About one in three West Virginia high school grads needs to take remedial classes when they go to college – and that number is growing. Why are so many new college students so unprepared?
Also on this week’s podcast, we’ll break down the results of the Alabama Senate race. If a Democrat can win there, what does that mean for West Virginia’s congressional races?
There’s a new report out showing that almost one in three West Virginia high school grads must take remedial classes when they arrive at our state’s colleges.
In some places, it’s much worse - 61 percent of all Logan County high school grads who go to college have to take remedial classes.
There’s some good news. The West Virginia Higher Education Commission, which completed this report, has been setting up this co-requisite model.
Before, remedial classes didn’t count toward your degree – which made it a lot harder and more expensive for these students to graduate. Now, these students are able to take remedial classes that are integrated into entry-level classes – so they get credit. And in general, college retention rates are improving.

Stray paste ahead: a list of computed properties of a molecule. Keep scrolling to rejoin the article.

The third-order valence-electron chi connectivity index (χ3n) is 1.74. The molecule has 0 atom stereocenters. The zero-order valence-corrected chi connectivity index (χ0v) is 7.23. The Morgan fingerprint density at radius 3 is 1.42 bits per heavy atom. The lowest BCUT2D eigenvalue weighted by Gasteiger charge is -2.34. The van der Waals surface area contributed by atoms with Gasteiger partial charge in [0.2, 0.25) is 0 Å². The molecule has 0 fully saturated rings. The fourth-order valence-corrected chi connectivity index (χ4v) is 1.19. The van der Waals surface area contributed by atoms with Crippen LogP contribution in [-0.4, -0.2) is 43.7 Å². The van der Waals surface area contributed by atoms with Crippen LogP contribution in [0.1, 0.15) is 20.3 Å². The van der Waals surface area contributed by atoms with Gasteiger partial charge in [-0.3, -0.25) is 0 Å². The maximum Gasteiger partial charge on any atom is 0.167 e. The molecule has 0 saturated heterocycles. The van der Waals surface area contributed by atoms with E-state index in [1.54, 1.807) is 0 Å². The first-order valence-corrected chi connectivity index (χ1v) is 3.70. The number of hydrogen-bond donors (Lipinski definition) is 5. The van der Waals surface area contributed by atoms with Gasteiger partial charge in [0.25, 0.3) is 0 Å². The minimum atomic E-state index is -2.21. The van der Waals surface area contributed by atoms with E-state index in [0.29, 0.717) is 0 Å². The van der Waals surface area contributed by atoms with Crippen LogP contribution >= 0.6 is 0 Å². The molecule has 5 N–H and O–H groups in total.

Also, West Virginia has a relatively good high school graduate
ionrate – about 89 or 90 percent. But is that part of the problem?
Welcome to “The Front Porch,” where we tackle the tough issues facing Appalachia the same way you talk with your friends on the porch.
Hosts include WVPB Executive Director and recovering reporter Scott Finn; liberal columnist Rick Wilson with the American Friends Service Committee, and guest host Jessi Troyan, Ph.D. economist with the free-market Cardinal Institute in Charleston.
An edited version of “The Front Porch” airs Fridays at 4:50 p.m. on West Virginia Public Broadcasting’s radio network, and the full version is available at wvpublic.org and as a podcast as well.
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